Bevel-up (BU) planes have been getting a lot of buzz lately – not undeservedly; they’re great planes. Part of their popularity comes from the ease with which the user can adjust the angle of attack – the angle at which the edge enters the wood – for planing various woods in different planing circumstances.
To adjust the angle of attack, i.e. steeper for difficult grains, you simple hone a steeper microbevel on your blade. Reducing the angle will take a bit more time as the whole bevel must be re-ground to the lower angle. A small price to pay for such versatility.
You can easily achieve the same goal in your standard Stanley-style bevel-down (BD) plane by back-beveling the blade. What’s back-beveling, you ask? It’s simply adding a small bevel on the otherwise flat back of your plane iron. Most BD planes bed the blade at 45° – the angle of attack. This is a good angle for most work. With difficult grain,that’s prone to tearing out, however, you may benefit from a higher angle of attack, say, 55° or even higher. With higher angles of attack, the fibers are less likely to be levered up by the blade to tear out of the surface you’re planing. You do have to push harder, but you can achieve a smooth surface where you may not have been able to with the lower angle. The amount of back-bevel can be quite small; the wood only sees the first few molecules of the edge so a back-bevel as small as 1/64” should suffice. And there is no need to flatten the rest of the back – a real plus.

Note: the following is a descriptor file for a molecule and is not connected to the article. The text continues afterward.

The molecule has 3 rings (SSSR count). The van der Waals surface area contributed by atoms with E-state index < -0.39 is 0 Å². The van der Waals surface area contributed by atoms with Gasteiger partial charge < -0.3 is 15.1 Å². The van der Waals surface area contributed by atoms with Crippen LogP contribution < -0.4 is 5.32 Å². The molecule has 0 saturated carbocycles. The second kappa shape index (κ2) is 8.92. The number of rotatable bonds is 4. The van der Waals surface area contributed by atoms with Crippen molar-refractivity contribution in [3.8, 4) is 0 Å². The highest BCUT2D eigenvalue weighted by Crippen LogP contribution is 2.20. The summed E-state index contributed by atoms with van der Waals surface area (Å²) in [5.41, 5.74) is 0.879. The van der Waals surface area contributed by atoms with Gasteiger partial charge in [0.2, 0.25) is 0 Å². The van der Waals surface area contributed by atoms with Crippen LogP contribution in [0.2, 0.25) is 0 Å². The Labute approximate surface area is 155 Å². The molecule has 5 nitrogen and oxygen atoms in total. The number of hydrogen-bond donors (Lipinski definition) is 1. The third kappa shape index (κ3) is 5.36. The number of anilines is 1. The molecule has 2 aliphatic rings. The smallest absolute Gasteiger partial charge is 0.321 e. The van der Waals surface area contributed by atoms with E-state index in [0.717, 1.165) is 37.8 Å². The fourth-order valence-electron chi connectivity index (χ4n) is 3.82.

The only down side to the back-bevel is that, if you wish to revert to a lower angle of attack, you’ll have to grind the primary bevel back past the back-bevel and start over. That’s not different, if you think about it, from the blade bevel in the bevel-up planes, where you have to shorten the blade to increase the bevel angle. With a bevel-down blade, you have to shorten the blade to decrease the angle. My friend, Brian Burns, guitar- and tool-maker, wrote a 32 page booklet about back-bevel sharpening, Double Bevel Sharpening. He’s condensed years of experimentation into an interesting tome complete with clear illustrations that even includes instructions for building his ideal honing system. Brian says that a blade’s angle of attack should be adjusted for different woods the same way a metal-cutting tool is ground at different angles for different metals. Once you have a repeatable method for dialing in the back-bevel it only takes a few extra strokes at the sharpening station to avoid tearout in difficult woods.
Happy New Year, everyone!
The illustrations above are by Martha Garstang Hill, who created the beautiful hand-drawn illustrations for The Perfect Edge. Thanks, Martha.